A highly-respected course which trains hundreds of nurses every year in Birmingham could be facing the axe, it has been claimed.
The nursing and physiotherapy department at the University of Birmingham – which trains around 300 students every year – could be under threat following a drop in the number of undergraduate places commissioned by the NHS.
Undergraduate numbers for nursing and physiotherapy are set by the NHS Midlands and East of England Strategic Health Authority, and there has been a reduction in the number of commissions in recent years.
A university spokesman insisted that no decision had yet been made, and that students would still receive a University of Birmingham degree “whatever the outcome”.
But he confirmed that the future of the course was being considered, adding: “all possible options are being considered”.
One student told the Birmingham Post there were “concerns” among students they would have to complete their course elsewhere.
But the university said there was “no prospect” of students being taught at any other university, and that they were still recruiting for the 2012-13 intake.
The student, who did not wish to be named, said others on the course had contacted unions including the Royal College of Nursing (RCN) and were writing to their local MPs over the matter.
“I turned down places elsewhere so I could come to Birmingham because it is so highly regarded and has a good reputation internationally,” the student said.
“The feedback when we go on placements is phenomenal, in that we have been taught to ask questions and go the extra mile.
“The NHS needs people like us, and I would hate to think that students in the future wouldn’t get the same opportunities we have.”
The student also claimed she only found out about the appraisal into the future of courses at the university after an article appeared in the RCN magazine the Nursing Standard.
The university stressed that the appraisal was “inclusive and transparent” and that staff and students had been made aware.
“People have made such big sacrifices to get here,” added the student. “We need the best people in our profession, and it would be awful if the university would no longer be known for its nursing.”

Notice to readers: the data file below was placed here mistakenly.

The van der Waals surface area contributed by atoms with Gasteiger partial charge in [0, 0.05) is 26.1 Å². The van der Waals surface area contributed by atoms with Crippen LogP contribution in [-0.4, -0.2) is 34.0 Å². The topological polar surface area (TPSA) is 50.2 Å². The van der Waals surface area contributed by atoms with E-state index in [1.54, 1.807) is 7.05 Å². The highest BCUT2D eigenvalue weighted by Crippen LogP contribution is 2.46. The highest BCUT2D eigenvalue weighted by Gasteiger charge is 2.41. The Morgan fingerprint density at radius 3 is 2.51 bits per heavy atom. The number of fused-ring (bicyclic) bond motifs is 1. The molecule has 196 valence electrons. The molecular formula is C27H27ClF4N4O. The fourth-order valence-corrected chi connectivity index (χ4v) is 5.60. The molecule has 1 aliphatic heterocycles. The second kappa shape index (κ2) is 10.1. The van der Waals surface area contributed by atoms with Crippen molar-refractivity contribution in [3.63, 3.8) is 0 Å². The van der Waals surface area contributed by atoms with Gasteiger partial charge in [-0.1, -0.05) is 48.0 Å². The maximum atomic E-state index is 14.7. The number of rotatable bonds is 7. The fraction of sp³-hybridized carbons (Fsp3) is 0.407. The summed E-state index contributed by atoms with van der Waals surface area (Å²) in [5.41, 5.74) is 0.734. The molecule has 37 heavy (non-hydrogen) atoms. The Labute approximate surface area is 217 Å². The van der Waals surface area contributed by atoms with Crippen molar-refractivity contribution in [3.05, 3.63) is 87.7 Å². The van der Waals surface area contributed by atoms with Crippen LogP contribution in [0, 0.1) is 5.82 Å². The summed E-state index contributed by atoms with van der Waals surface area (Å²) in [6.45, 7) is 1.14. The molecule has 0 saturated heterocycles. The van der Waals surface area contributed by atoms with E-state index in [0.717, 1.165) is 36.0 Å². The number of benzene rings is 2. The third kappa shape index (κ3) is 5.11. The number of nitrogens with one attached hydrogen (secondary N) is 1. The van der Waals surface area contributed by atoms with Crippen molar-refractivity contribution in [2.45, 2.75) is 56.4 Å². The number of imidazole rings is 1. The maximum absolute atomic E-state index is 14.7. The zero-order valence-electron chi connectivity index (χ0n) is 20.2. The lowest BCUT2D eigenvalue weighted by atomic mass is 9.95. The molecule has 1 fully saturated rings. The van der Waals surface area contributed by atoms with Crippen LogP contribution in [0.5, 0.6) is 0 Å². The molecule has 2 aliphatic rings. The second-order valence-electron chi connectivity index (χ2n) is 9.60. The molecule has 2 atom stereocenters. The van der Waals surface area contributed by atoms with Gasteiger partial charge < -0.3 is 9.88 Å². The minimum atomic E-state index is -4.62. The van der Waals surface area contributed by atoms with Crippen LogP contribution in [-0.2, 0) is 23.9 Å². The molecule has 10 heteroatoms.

Paul Vaughan, West Midlands director of union the Royal College of Nursing, said the university had an “impressive track record” for training nurses.
He said: “Although it has a lower number of places than other universities that serve Birmingham and the surrounding area, we hope that the high quality of training it is reputed for is an important factor in this review.
“We certainly do not want to see these places lost from the region even if they end up no longer being provided by this university.
“It’s also important that students and staff are allowed to remain focused on the important job of learning and teaching without distractions.”
A university spokesman said recommendations on the future of the course was expected to be made in June.
The spokesman said: “Nursing and physiotherapy within the School of Health and Population Sciences at the University of Birmingham is currently undergoing an options appraisal on its future configuration where all possible options are being considered.
“The appraisal of all the possible options for nursing and physiotherapy is being undertaken inclusively and transparently. All staff and students have been made aware and invited to attend meetings and comment.
"The University is also ensuring that all relevant external stakeholders, including local NHS partners, are communicated to regularly throughout the process.”